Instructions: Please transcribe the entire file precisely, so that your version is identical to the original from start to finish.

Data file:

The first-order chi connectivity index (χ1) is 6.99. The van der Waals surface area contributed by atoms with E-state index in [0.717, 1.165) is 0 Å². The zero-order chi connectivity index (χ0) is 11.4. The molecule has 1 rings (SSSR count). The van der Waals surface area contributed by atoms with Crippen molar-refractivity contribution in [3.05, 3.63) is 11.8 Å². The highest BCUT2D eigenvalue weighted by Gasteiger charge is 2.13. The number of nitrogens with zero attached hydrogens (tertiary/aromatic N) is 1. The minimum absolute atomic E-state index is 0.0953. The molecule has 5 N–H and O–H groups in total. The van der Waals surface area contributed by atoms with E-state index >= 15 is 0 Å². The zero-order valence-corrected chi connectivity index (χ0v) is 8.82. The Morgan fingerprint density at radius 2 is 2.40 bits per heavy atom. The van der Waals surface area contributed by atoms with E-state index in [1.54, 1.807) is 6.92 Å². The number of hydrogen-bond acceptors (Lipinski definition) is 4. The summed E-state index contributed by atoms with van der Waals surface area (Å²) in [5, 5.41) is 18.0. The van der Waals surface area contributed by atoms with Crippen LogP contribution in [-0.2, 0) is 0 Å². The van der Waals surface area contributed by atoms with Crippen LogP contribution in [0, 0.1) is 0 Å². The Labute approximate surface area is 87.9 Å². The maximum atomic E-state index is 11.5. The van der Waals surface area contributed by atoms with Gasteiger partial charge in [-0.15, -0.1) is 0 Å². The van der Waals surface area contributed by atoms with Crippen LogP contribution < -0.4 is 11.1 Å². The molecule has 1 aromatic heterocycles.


The first-order chi connectivity index (χ1) is 6.99. The van der Waals surface area contributed by atoms with E-state index in [0.717, 1.165) is 0 Å². The zero-order chi connectivity index (χ0) is 11.4. The molecule has 1 rings (SSSR count). The van der Waals surface area contributed by atoms with Crippen molar-refractivity contribution in [3.05, 3.63) is 11.8 Å². The highest BCUT2D eigenvalue weighted by Gasteiger charge is 2.13. The number of nitrogens with zero attached hydrogens (tertiary/aromatic N) is 1. The minimum absolute atomic E-state index is 0.0953. The molecule has 5 N–H and O–H groups in total. The van der Waals surface area contributed by atoms with E-state index >= 15 is 0 Å². The zero-order valence-corrected chi connectivity index (χ0v) is 8.82. The Morgan fingerprint density at radius 2 is 2.40 bits per heavy atom. The van der Waals surface area contributed by atoms with E-state index in [1.54, 1.807) is 6.92 Å². The number of hydrogen-bond acceptors (Lipinski definition) is 4. The summed E-state index contributed by atoms with van der Waals surface area (Å²) in [5, 5.41) is 18.0. The van der Waals surface area contributed by atoms with Crippen LogP contribution in [-0.2, 0) is 0 Å². The van der Waals surface area contributed by atoms with Crippen LogP contribution in [0, 0.1) is 0 Å². The Labute approximate surface area is 87.9 Å². The maximum atomic E-state index is 11.5. The van der Waals surface area contributed by atoms with Gasteiger partial charge in [-0.15, -0.1) is 0 Å². The van der Waals surface area contributed by atoms with Crippen LogP contribution < -0.4 is 11.1 Å². The molecule has 1 aromatic heterocycles.